To say that Momo (NASDAQ:MOMO) has been on fire is an understatement. Up over 200% in the past 12 months, Momo is hands down one of the best performing tech stocks out there.

As with any hot tech company, it's not hard to believe that the valuation has potentially gotten ahead of itself. The company currently trades at a lofty 14 times revenue. Any hiccup in the business can send the stock crashing. While Wall Street is looking at the future with rose-colored glasses, let's take a look at some of the risks of investing in Momo.

Live video fuels bullish stock run

Growth has been extraordinary, and the company's recent success has been no fluke. In 2015, Momo began offering live video and in the fourth quarter of 2016, it launched a service which allows users to purchase and send virtual gifts to other users outside of its live video platform. 

Before live video, the company's main offering was an online dating service. The transition has proven to be the right move as live streaming is taking off in China. According to Credit Suisse, the live-streaming industry doubled in size last year to about $3 billion, nearly half the size of China's $7 billion film industry.

Momo is only in the early phase of this trend, and its growth is astonishing as revenue, profits, users, and the stock price all trend upwards:

 

2014

2015

2016

Live video service revenue

 $0

$1.2

$376.9

Total revenue

$44.8

$134.0

$553.1

Operating income

($26.1)

$5.6

$144.5

Monthly Active Users

69.3 million

69.8 million

81.1 million

Data source: Momo. Dollar values in millions.

Government regulation of live streaming

Momo users send those virtual gifts as a token of appreciation to content creators. As it turns out, in the early days, that content was often just a peep show, effectively turning Momo and other live streaming sites into distributors of explicit content.

China's Ministry of Culture (MOC) caught on quickly and implemented rules that restricted content on these sites. Additionally, the MOC now requires online streaming platforms to obtain a license from the government and to endure a 60-day waiting period to allow time for a regulatory checkup. Violations of the new rules can mean an outright ban for the stock, leaving the burden on companies like Momo to ensure they maintain a clean service.

Some believe that the new regulations might be a plus for Momo and other industry leaders. In a research note from Deutsche Bank, analysts noted that the rules would make it more difficult for new entrants to occupy the streaming space.

Not the only game in town

Smaller players may be kept at bay, but that doesn't mean companies with more resources won't try their hand at live streaming. The largest such platform in China is currently YY. With over $1 billion in streaming revenue and 152 million monthly active users, the company is well ahead of Momo. Additionally, Tencent invested in the broadcasting app Kuaishou, which announced plans to work with Tencent and Baidu on its platform. With 900 million users on its WeChat messaging service, the opportunity for Tencent may just be large enough to become the new leader in video streaming.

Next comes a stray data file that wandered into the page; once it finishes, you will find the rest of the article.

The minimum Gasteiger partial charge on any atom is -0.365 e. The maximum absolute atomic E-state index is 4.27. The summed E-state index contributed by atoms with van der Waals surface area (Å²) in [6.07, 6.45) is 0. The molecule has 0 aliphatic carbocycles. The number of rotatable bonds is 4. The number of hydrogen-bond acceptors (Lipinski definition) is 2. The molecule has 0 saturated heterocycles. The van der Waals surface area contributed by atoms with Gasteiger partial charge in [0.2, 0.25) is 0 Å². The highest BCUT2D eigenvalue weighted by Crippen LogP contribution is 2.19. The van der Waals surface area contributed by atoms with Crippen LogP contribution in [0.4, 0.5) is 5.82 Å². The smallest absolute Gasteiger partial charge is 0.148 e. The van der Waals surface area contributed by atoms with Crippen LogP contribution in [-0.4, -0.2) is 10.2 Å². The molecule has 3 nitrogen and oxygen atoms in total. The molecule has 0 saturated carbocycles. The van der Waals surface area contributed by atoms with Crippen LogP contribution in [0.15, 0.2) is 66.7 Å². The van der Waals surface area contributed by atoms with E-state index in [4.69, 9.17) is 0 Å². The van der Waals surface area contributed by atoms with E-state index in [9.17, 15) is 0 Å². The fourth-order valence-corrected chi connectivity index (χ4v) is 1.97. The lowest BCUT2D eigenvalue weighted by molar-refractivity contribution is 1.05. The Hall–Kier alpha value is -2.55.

In Momo's defense, the industry is still young and in the hyper-growth stage. There may be enough business to go around for many competitors. In this fragmented state, there is also the possibility of Momo being acquired by one of the Chinese tech giants looking to move quickly and aggressively into the space.

Are virtual gifts a fad?

I'm still trying to wrap my head around the fact that people will pay for a digital sticker, and give it to a stranger who is doing cool stuff on the internet. These stickers can range from flowers to exotic cars and have a price that starts at a couple pennies. I'm likely just showing my bias -- after all, I regularly skip YouTube ads so I can quickly watch my free content. The gifting model has also shown some success in the western world as Beijing-based Live.me is claiming to have processed $1 million in virtual gifts.

Collage of Momo users.

Image source: Momo.

With the live-streaming market growing to $3 billion, the business model may be mature enough to be past the fad stage. That doesn't mean there aren't risks to the business model, especially for a smaller player like Momo. However, if it continues to execute with a popular product and strong user growth, the stock's run may just be getting started.

Palbir Nijjar has no position in any stocks mentioned. The Motley Fool owns shares of and recommends Baidu. The Motley Fool recommends MOMO. The Motley Fool has a disclosure policy.